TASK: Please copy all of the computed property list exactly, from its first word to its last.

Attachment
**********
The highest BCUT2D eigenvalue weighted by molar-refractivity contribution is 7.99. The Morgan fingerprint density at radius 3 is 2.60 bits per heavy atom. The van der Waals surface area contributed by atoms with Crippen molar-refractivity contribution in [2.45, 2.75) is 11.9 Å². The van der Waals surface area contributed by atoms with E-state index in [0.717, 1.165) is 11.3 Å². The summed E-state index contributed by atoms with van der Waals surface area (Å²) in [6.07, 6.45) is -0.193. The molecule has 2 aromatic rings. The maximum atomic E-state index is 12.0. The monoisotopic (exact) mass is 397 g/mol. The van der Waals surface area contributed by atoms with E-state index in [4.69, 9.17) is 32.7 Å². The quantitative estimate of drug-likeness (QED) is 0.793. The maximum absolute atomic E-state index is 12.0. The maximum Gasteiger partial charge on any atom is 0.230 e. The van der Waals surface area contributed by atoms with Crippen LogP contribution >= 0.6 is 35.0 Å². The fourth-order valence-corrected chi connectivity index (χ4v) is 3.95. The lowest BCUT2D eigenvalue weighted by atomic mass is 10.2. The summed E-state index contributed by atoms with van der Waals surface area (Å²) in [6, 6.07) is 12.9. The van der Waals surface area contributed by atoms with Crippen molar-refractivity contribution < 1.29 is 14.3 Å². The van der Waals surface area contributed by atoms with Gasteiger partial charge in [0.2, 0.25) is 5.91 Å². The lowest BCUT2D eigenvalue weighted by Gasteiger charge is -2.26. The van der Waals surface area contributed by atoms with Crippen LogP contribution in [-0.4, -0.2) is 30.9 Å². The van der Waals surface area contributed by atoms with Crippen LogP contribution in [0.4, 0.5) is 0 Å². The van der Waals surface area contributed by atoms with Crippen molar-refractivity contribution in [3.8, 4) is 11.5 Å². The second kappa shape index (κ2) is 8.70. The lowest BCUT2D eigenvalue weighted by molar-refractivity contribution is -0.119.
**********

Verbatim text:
The highest BCUT2D eigenvalue weighted by molar-refractivity contribution is 7.99. The Morgan fingerprint density at radius 3 is 2.60 bits per heavy atom. The van der Waals surface area contributed by atoms with Crippen molar-refractivity contribution in [2.45, 2.75) is 11.9 Å². The van der Waals surface area contributed by atoms with E-state index in [0.717, 1.165) is 11.3 Å². The summed E-state index contributed by atoms with van der Waals surface area (Å²) in [6.07, 6.45) is -0.193. The molecule has 2 aromatic rings. The maximum atomic E-state index is 12.0. The monoisotopic (exact) mass is 397 g/mol. The van der Waals surface area contributed by atoms with E-state index in [4.69, 9.17) is 32.7 Å². The quantitative estimate of drug-likeness (QED) is 0.793. The maximum absolute atomic E-state index is 12.0. The maximum Gasteiger partial charge on any atom is 0.230 e. The van der Waals surface area contributed by atoms with Crippen LogP contribution >= 0.6 is 35.0 Å². The fourth-order valence-corrected chi connectivity index (χ4v) is 3.95. The lowest BCUT2D eigenvalue weighted by atomic mass is 10.2. The summed E-state index contributed by atoms with van der Waals surface area (Å²) in [6, 6.07) is 12.9. The van der Waals surface area contributed by atoms with Crippen molar-refractivity contribution < 1.29 is 14.3 Å². The van der Waals surface area contributed by atoms with Gasteiger partial charge in [0.2, 0.25) is 5.91 Å². The lowest BCUT2D eigenvalue weighted by Gasteiger charge is -2.26. The van der Waals surface area contributed by atoms with Crippen LogP contribution in [-0.4, -0.2) is 30.9 Å². The van der Waals surface area contributed by atoms with Crippen LogP contribution in [0.4, 0.5) is 0 Å². The van der Waals surface area contributed by atoms with Crippen molar-refractivity contribution in [3.8, 4) is 11.5 Å². The second kappa shape index (κ2) is 8.70. The lowest BCUT2D eigenvalue weighted by molar-refractivity contribution is -0.119.